Q & A With Natalie Coughlin: Body Position and Stroke Technique

Head and Neck Alignment

Q: I was told by a coach that direct alignment of the head and neck puts the head too far into the water, increasing the surface area over which drag develops. Wouldn't it be better to be looking forward such that the top of the head, at least, is free of the water and thus free of drag?

A: No. Your body position in the water should be like good posture on land. This means, your head and neck are in line with the body. Not only does this have less drag than looking forward, but this is also how we were anatomically designed to function. Looking forward creates unnecessary neck and shoulder tension—which can lead to injury—and it completely ruins your body position in the water.

Improving Your Stroke Count

Q: I just started swimming, and I am struggling with my stroke count, which varies from 17 to 20. Is there one specific skill set I should focus on?

A: Two things: body position and balance in your stroke. Your body position in the water should be like good posture on land. This means your head and neck are in line with your body.

Bilateral breathing, in addition to an equal pull on the water, will help your balance in your stroke. This should help you maintain your speed in the water, and therefore your efficiency and, consequently, your stroke count will improve.

Improving Your Catch

Q: I'm an open water swimmer. I have been working to improve my catch. Any tips?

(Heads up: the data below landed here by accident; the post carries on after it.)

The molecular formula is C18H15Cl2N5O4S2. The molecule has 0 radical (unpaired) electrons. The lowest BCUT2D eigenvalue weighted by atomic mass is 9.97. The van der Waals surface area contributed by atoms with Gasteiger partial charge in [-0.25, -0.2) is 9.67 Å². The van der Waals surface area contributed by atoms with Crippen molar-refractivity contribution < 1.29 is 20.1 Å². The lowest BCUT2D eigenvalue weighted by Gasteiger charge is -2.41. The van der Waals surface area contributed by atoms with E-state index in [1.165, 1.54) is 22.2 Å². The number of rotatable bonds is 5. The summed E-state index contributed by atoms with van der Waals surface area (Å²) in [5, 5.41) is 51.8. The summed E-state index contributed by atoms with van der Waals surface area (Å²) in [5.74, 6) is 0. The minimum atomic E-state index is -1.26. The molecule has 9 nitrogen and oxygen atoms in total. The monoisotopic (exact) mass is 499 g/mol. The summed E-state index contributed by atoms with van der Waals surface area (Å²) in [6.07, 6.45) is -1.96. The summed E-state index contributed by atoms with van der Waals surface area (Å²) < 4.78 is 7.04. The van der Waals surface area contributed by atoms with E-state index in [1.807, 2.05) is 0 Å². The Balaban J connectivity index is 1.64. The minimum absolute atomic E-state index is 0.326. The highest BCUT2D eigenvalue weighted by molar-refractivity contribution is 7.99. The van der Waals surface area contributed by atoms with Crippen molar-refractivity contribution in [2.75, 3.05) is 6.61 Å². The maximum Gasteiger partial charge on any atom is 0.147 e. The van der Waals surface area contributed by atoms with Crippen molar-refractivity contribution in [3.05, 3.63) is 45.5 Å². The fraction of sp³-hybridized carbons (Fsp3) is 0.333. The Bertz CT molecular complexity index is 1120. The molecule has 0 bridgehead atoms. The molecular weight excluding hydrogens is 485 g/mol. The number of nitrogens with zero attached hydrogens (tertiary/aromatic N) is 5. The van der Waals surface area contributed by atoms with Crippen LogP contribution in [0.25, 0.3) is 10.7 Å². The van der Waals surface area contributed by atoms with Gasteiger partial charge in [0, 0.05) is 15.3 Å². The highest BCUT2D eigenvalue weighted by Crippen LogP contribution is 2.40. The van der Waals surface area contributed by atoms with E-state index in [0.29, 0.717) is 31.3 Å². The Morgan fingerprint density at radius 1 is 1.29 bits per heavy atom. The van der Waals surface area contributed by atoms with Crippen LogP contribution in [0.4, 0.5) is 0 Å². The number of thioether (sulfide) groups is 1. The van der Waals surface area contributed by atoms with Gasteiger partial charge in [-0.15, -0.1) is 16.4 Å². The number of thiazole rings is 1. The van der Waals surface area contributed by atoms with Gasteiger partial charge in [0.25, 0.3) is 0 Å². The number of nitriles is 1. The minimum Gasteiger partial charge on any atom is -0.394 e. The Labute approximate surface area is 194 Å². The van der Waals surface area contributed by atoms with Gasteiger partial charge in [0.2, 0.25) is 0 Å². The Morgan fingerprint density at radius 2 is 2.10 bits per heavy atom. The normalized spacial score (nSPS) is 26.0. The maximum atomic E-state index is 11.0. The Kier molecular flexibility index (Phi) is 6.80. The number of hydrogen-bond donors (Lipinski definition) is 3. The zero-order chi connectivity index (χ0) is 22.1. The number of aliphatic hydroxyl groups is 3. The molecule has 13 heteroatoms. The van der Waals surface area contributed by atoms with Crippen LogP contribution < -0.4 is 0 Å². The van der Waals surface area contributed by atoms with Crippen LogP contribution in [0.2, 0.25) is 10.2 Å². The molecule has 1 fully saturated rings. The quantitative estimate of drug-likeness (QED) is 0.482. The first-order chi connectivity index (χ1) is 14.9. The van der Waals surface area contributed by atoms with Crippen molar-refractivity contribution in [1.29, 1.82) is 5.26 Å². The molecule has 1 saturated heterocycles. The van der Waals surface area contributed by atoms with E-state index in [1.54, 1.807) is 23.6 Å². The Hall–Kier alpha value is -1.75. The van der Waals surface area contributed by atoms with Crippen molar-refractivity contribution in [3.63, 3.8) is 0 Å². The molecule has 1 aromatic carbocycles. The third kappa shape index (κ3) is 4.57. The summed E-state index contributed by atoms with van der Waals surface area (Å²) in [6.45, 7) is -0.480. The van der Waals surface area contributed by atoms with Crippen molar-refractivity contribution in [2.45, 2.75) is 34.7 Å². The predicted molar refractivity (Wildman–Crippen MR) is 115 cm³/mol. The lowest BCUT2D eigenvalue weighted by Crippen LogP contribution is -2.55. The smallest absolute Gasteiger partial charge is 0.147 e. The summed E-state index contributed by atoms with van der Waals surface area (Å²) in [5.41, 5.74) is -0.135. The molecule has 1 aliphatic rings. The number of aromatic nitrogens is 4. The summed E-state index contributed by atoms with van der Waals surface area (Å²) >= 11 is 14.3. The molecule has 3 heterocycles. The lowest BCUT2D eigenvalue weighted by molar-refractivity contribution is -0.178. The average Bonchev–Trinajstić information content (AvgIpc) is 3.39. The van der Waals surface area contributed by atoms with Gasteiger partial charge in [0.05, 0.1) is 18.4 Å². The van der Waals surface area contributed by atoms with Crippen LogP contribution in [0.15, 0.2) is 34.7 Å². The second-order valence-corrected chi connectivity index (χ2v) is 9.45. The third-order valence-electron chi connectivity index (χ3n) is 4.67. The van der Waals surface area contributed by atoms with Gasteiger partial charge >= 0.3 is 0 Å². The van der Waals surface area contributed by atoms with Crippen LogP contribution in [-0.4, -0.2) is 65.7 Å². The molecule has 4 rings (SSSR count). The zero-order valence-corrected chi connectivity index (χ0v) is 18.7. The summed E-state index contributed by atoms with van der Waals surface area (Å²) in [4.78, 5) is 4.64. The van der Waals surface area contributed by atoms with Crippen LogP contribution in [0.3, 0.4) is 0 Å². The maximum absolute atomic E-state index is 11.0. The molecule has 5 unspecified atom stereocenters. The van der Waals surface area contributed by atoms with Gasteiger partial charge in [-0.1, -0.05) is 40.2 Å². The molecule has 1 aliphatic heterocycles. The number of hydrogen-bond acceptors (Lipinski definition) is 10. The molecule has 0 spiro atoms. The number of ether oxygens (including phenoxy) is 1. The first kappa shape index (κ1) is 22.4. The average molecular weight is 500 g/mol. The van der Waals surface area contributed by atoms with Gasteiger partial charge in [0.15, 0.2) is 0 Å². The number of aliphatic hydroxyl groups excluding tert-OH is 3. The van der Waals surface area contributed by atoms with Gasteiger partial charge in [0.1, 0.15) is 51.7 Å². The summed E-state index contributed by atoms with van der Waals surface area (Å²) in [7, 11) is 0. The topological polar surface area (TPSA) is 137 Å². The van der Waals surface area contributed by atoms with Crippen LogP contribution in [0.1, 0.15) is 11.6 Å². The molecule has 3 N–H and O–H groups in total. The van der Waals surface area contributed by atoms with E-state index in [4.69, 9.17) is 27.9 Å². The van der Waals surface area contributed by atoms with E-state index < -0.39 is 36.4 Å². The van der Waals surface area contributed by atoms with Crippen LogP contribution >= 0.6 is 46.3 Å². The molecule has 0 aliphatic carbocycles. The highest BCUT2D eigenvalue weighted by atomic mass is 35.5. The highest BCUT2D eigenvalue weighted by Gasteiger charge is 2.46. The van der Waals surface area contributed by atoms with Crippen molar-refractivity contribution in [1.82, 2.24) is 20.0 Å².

A: It sounds counterintuitive, but make sure you're not overextending your reach into your catch. Maintain a slight curve in your arms and keep your lats engaged. This way, when you enter your catch your pull is set up for you. (If you overextend, there's a lag that will hurt your efficiency.)

Fingers Open or Closed?

Q: I noticed that in your freestyle you are swimming with your fingers apart. Are you supposed to cup your hands?

A: Having your fingers slightly apart is fine as long as you're not spreading your fingers apart. Don't worry about cupping your hands—that's a waste of time and effort. Simply make sure your hand is in line with your forearm so that you are extending your hold on the water.

Strength Training for Swimmers

Q: I am coaching my daughter, who is getting ready to enlist in the Marines, with her swimming. I'd like to know what weight lifting routines you recommend for freestyle and butterfly strokes?

A: For the most part, you don't need to do different weight routines for different strokes. Do exercises that force you to incorporate many muscles groups at the same time (especially your core) and ones that emphasize balance. Also, I would recommend super-setting your exercises (doing different exercises one after the other with no rest between them) to keep your heart rate up while working on your strength.

Natalie's Music to Swim By

Q: Natalie, what music do you listen to when you swim?

A: Always depends on my mood. I like anything from pop, to rock, to hip hop, to alternative.

Visit H2O Audio's Ask Natalie page to post your question on technique, training, nutrition or whatever swimming query you have. And for more from Natalie Coughlin, watch her swimming video tips, presented by H2O Audio.


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